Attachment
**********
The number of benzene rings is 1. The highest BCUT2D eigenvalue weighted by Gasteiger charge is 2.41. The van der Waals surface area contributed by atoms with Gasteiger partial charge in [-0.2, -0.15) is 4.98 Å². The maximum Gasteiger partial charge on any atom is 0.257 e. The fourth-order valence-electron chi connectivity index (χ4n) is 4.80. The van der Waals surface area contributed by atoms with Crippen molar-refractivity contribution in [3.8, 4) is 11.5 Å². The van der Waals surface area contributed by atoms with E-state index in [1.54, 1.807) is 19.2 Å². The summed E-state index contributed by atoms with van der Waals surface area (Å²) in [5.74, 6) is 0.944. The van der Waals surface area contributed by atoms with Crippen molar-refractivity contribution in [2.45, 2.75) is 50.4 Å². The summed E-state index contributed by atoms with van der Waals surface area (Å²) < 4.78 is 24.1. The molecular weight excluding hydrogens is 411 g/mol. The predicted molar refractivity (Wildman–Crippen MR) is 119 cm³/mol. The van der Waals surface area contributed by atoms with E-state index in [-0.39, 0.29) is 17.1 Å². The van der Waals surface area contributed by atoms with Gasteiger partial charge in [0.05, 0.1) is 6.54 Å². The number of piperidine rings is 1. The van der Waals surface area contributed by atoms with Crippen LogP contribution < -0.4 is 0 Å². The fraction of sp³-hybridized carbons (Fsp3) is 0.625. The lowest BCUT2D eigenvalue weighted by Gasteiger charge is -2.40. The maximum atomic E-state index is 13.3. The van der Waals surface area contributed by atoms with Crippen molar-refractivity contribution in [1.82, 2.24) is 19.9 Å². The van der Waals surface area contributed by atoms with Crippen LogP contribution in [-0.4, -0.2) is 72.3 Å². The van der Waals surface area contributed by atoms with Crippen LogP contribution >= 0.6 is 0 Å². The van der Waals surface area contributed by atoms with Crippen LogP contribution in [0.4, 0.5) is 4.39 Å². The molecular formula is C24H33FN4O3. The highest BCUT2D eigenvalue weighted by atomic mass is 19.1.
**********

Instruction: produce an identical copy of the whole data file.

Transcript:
The number of benzene rings is 1. The highest BCUT2D eigenvalue weighted by Gasteiger charge is 2.41. The van der Waals surface area contributed by atoms with Gasteiger partial charge in [-0.2, -0.15) is 4.98 Å². The maximum Gasteiger partial charge on any atom is 0.257 e. The fourth-order valence-electron chi connectivity index (χ4n) is 4.80. The van der Waals surface area contributed by atoms with Crippen molar-refractivity contribution in [3.8, 4) is 11.5 Å². The van der Waals surface area contributed by atoms with E-state index in [1.54, 1.807) is 19.2 Å². The summed E-state index contributed by atoms with van der Waals surface area (Å²) in [5.74, 6) is 0.944. The van der Waals surface area contributed by atoms with Crippen molar-refractivity contribution in [2.45, 2.75) is 50.4 Å². The summed E-state index contributed by atoms with van der Waals surface area (Å²) < 4.78 is 24.1. The molecular weight excluding hydrogens is 411 g/mol. The predicted molar refractivity (Wildman–Crippen MR) is 119 cm³/mol. The van der Waals surface area contributed by atoms with E-state index in [-0.39, 0.29) is 17.1 Å². The van der Waals surface area contributed by atoms with Gasteiger partial charge in [0.05, 0.1) is 6.54 Å². The number of piperidine rings is 1. The van der Waals surface area contributed by atoms with Crippen LogP contribution < -0.4 is 0 Å². The fraction of sp³-hybridized carbons (Fsp3) is 0.625. The lowest BCUT2D eigenvalue weighted by Gasteiger charge is -2.40. The maximum atomic E-state index is 13.3. The van der Waals surface area contributed by atoms with Crippen molar-refractivity contribution in [1.82, 2.24) is 19.9 Å². The van der Waals surface area contributed by atoms with Crippen LogP contribution in [-0.4, -0.2) is 72.3 Å². The van der Waals surface area contributed by atoms with Crippen LogP contribution >= 0.6 is 0 Å². The van der Waals surface area contributed by atoms with Crippen LogP contribution in [0.4, 0.5) is 4.39 Å². The molecular formula is C24H33FN4O3. The highest BCUT2D eigenvalue weighted by atomic mass is 19.1.